For discussion:

  1. How might these seductive lines be presented in our era?
  2. Could this be played out in reverse with a man seducing a woman?
  3. Men usually think of themselves as the aggressor in sex, so why the strong emphasis on a woman seducing a man?

The capture (Proverbs 7:21-23)

These seductive lines are not the only ones presented. We are told that with many words and flatteries he is convinced to follow her. His yielding is vividly described as an ox being led to the slaughterhouse. Oxen are extremely large animals, they can easily resist going anywhere they aren’t inclined to go and a slaughterhouse with its smells of blood and death would definitely not be a place to go. Yet, farmers can grab an ox by its nostrils and it will follow the farmer, even into danger. The young man is described as being the same. It doesn’t matter that he is young and strong, or that no one can make him do things he doesn’t wish to do. Like the ox, he has a weak spot that can override his reason. He can be manipulated through sexual desire.

He is also compared to a fool trapped in the fetters. The fool rarely thinks that his current actions will lead to consequences that he cannot avoid. The young man is trapped by his desire for immediate pleasure.

But he takes an arrow in the liver. In a battle, such a shot hurts, but it doesn’t stop a person immediately. Yet it is a fatal shot that will eventually kill the person painfully. Promiscuous sex can be the same way. It causes problems immediately, but not so great that a person has to stop. Yet, it can kill the person spiritually and physically over time.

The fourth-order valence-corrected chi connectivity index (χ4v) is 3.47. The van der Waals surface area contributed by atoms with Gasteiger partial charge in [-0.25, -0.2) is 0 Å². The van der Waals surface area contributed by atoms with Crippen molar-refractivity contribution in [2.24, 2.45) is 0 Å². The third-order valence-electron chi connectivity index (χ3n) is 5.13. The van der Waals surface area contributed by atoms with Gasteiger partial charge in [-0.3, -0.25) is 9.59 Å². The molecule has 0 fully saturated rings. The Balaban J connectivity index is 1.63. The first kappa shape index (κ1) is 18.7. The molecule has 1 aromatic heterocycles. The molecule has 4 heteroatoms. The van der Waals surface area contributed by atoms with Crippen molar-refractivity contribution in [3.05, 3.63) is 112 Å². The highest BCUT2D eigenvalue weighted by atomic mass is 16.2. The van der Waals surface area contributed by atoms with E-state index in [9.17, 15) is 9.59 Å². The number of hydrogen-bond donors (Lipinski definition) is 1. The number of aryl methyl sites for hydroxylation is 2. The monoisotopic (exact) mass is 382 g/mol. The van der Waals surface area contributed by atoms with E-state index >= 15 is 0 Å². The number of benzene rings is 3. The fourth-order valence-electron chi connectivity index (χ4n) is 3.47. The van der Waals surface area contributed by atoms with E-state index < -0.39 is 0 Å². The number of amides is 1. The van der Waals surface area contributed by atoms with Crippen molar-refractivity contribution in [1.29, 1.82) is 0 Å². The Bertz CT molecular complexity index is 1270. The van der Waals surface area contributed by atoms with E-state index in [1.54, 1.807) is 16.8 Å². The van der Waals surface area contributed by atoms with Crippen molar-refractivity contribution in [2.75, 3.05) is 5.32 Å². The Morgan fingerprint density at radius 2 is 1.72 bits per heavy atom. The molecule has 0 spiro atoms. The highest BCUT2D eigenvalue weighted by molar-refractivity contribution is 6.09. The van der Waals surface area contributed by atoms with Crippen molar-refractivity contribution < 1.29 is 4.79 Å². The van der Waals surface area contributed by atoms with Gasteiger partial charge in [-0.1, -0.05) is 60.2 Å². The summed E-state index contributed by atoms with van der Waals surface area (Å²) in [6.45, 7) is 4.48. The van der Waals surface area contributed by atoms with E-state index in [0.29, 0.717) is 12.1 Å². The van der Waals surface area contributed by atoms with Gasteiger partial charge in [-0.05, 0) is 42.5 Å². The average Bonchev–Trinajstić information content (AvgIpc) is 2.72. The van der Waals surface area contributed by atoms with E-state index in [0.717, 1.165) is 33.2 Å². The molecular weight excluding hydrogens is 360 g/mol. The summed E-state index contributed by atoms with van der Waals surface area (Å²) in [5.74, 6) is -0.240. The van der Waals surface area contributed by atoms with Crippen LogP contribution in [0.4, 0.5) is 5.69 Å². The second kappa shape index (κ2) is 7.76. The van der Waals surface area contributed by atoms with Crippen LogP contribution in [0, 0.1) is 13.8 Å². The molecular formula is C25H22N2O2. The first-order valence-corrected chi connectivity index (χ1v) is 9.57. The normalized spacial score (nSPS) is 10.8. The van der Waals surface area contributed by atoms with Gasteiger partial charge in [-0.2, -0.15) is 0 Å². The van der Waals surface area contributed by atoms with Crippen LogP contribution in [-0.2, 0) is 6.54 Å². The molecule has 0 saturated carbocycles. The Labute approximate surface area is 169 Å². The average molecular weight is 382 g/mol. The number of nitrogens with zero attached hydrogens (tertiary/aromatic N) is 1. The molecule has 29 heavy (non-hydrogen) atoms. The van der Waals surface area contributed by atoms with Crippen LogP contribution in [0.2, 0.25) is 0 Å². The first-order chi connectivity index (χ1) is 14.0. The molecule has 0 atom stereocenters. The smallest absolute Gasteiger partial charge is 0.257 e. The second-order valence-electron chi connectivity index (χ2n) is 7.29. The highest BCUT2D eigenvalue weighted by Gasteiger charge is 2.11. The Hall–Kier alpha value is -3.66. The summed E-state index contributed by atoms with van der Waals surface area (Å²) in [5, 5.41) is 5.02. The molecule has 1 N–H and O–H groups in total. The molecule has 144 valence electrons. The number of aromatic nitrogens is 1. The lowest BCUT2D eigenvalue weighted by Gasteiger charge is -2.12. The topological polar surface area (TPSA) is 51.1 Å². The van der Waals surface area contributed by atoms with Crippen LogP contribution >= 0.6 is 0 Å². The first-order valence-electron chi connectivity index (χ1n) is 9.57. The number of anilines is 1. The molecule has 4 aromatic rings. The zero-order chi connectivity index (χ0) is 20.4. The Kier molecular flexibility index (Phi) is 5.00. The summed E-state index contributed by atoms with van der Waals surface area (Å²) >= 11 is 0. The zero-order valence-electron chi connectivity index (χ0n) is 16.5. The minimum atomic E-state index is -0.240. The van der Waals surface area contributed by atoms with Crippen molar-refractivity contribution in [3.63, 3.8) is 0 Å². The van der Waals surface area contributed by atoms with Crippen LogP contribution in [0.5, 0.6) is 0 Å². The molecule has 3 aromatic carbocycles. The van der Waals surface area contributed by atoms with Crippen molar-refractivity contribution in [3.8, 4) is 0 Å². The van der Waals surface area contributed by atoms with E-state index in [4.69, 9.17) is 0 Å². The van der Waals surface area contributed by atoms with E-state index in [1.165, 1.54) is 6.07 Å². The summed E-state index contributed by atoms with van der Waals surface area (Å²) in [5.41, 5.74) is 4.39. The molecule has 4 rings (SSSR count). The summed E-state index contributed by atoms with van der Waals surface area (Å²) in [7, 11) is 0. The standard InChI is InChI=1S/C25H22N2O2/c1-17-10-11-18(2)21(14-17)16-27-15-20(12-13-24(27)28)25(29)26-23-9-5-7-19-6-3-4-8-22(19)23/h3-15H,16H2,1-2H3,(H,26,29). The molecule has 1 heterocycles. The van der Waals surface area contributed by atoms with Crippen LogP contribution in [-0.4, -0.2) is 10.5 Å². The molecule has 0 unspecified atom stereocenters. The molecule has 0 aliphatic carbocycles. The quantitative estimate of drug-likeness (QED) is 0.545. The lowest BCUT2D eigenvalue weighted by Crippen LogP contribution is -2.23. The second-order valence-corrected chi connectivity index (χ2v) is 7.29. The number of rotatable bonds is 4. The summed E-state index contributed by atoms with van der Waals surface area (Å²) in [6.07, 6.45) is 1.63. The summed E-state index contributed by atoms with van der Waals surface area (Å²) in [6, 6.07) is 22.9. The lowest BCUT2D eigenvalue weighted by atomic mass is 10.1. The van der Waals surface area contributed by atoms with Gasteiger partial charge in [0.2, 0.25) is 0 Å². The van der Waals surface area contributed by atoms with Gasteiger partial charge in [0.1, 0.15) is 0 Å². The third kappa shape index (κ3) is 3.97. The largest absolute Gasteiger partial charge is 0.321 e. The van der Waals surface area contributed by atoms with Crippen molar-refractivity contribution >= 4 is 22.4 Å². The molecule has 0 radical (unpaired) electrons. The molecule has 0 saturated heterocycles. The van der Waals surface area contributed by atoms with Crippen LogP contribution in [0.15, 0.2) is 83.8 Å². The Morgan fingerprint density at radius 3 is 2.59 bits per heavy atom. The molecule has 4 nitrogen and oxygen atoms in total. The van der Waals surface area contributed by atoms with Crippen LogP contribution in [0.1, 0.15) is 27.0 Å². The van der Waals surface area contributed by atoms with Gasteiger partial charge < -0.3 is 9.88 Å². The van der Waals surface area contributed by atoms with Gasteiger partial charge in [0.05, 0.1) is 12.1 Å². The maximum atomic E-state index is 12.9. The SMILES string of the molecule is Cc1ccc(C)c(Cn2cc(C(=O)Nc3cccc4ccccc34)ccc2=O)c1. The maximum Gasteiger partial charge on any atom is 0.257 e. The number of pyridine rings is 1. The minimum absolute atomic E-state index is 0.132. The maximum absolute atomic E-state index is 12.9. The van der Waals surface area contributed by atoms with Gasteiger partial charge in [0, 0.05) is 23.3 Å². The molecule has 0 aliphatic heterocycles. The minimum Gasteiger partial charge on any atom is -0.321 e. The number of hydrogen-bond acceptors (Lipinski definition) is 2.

The fourth illustration is that the young man is like a bird flying into a snare. The bird travels so fast that it doesn’t have time to realize that it is in a trap. In the same way a young man who is strongly aroused is in such a rush to have sex that he doesn’t see that he was manipulated into a trap until it is too late.

For discussion:

  1. What are the consequences of fornication that people don’t think about while they are focused on sexual gratification?

The lessons to be learned (Proverbs 7:24-27)

Though the story is gripping, Solomon asks us to pay attention to the conclusions we should draw from this account.

First, if you don’t want the end result, don’t start down the path. The only safe place is well away from the things that cause sexual arousal.

Second, don’t ever think that it won’t happen to you or that you are strong enough to resist. Sex is a powerful desire and women who know how to manipulate a man’s sexual desire have destroyed many morally strong men’s defenses.

And finally, no matter how appealing and fun sex appears to be, fornication always leads to death. The end result cannot be changed by your desire.

For discussion:

  1. What should the young man have done to avoid being trapped by the prostitute?
  2. Can a person gain forgiveness for fornication? How?
  3. Can a person avoid the consequences of fornication?